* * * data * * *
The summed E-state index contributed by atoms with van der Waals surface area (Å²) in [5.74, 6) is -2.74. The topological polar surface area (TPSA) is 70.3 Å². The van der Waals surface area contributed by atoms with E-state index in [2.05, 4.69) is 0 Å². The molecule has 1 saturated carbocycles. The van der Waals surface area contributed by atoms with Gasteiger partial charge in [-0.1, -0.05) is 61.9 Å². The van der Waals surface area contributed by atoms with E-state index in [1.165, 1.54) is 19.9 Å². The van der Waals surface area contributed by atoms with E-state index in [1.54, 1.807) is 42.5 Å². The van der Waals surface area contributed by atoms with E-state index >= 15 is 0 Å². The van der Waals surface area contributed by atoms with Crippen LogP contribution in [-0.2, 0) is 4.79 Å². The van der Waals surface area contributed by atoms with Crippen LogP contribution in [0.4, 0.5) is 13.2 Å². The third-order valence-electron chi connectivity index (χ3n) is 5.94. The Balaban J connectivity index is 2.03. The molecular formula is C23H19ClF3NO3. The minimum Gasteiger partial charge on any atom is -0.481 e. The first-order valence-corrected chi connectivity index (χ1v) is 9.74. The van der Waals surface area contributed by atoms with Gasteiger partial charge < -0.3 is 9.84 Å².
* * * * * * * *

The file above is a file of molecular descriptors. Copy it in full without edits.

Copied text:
The summed E-state index contributed by atoms with van der Waals surface area (Å²) in [5.74, 6) is -2.74. The topological polar surface area (TPSA) is 70.3 Å². The van der Waals surface area contributed by atoms with E-state index in [2.05, 4.69) is 0 Å². The molecule has 1 saturated carbocycles. The van der Waals surface area contributed by atoms with Gasteiger partial charge in [-0.1, -0.05) is 61.9 Å². The van der Waals surface area contributed by atoms with E-state index in [1.165, 1.54) is 19.9 Å². The van der Waals surface area contributed by atoms with E-state index in [1.54, 1.807) is 42.5 Å². The van der Waals surface area contributed by atoms with E-state index >= 15 is 0 Å². The van der Waals surface area contributed by atoms with Crippen LogP contribution in [-0.2, 0) is 4.79 Å². The van der Waals surface area contributed by atoms with Crippen LogP contribution in [0.4, 0.5) is 13.2 Å². The third-order valence-electron chi connectivity index (χ3n) is 5.94. The Balaban J connectivity index is 2.03. The molecular formula is C23H19ClF3NO3. The minimum Gasteiger partial charge on any atom is -0.481 e. The first-order valence-corrected chi connectivity index (χ1v) is 9.74. The van der Waals surface area contributed by atoms with Gasteiger partial charge < -0.3 is 9.84 Å².